-Major spoilers abound for all previous books in the Honorverse. Click here for a full index of reviews-


Publisher: Baen

Series: Saganami Island (#3)

Genre: Military SF

Pages: 597

Publication Date: 2013

Verdict: 3/5


As tensions between the Star Empire of Manticore and the Solarian League threaten to erupt into an all out shooting war, the fate of millions lies in the hands of just a few commanders. But with Mesa pulling the strings, is anything truly as it seems . . ?

At this stage in the Honorverse readthrough, I find there’s not much to be said that hasn’t already been written. As I had feared, but as I had expected, the Saganami Island spin off continues to let the side down. It’s not that it’s a bad book. In fact, this is probably the spin-off’s strongest entry to date. It’s just that it doesn’t add much in the way of new material. Like its predecessors, Shadow of Freedom takes place concurrently with the main Honor Harrington series. This results in events being retold and future ones being spoiled. Perhaps not such an issue of you read the books as released, but reading it only a few weeks after the last, the temptation to skim pages is all too real.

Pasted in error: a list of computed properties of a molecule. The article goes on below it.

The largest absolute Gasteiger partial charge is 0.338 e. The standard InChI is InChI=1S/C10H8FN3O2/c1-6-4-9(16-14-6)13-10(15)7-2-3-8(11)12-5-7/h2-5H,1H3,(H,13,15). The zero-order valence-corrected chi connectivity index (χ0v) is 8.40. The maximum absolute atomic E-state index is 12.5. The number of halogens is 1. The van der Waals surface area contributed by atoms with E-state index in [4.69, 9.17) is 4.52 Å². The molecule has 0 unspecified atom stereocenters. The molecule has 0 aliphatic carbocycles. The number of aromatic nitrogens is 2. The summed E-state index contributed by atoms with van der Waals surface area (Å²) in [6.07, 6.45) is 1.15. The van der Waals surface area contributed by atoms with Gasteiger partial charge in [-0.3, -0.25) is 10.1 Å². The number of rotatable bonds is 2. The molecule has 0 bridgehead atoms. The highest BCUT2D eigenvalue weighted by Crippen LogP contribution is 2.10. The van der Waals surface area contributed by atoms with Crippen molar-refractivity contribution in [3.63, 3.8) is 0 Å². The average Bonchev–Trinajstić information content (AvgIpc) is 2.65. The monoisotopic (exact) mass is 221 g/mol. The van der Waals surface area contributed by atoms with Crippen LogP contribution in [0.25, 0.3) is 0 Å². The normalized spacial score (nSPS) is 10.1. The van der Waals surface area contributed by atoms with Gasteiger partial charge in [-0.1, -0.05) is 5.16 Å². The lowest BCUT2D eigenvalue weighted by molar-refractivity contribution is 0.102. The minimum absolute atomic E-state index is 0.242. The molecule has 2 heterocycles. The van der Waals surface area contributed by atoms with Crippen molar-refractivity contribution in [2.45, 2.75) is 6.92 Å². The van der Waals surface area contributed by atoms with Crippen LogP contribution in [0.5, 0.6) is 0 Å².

Like the last few books, Shadow of Freedom is handily divided into sections each covering the events of a single month. I can’t help but wonder if the series would be better read in absolute chronological order. These sections are the only real way of keeping track of the increasingly confused Honorverse timeline, and I’m glad they’re there. They also bring a real sense of time to the series, showing that the descent into war take splace over the better part of a year. While I have at times complained that the series takes things far too slowly, in this respect at least it’s good to see that Weber is not rushing through to his conclusion.

Unfortunately, Shadow of Freedom continues the series’ main flaw, and that is a total lack of focus. While the main series has returned its attention to Honor herself, and the Crown of Slaves spin-off remains focused on Torch, Saganami Island eagerly attempts to tell every story, and ends up telling none of them. More characters are thrown onto the page with each chapter, and there’s little to no reason to be interested in any of them. Even Michelle Henke falls foul of this, drowned as she is in a cast of hundreds. The PoV hopping nature of scened frequently confuses, and a lot of the side characters are indistinguishable from one another.

By this point, the Saganami Island books are all but folded into the main narrative of the Honorverse. Not so much telling their own story as expanding on Honor’s tale. It’s a shame, because the potential for a self-contained series was there from the start. That being said, there’s still entertainmnet to be found here. And if a few shakier entries are the price to be paid for the renaissance of the main Honor Harrington series, then it’s one I’m willing to endure.

Shadow of Freedom is unlikely to be anyone’s favourite Honroverse novel, but it does fill in a few gaps, and the end is now in sight.

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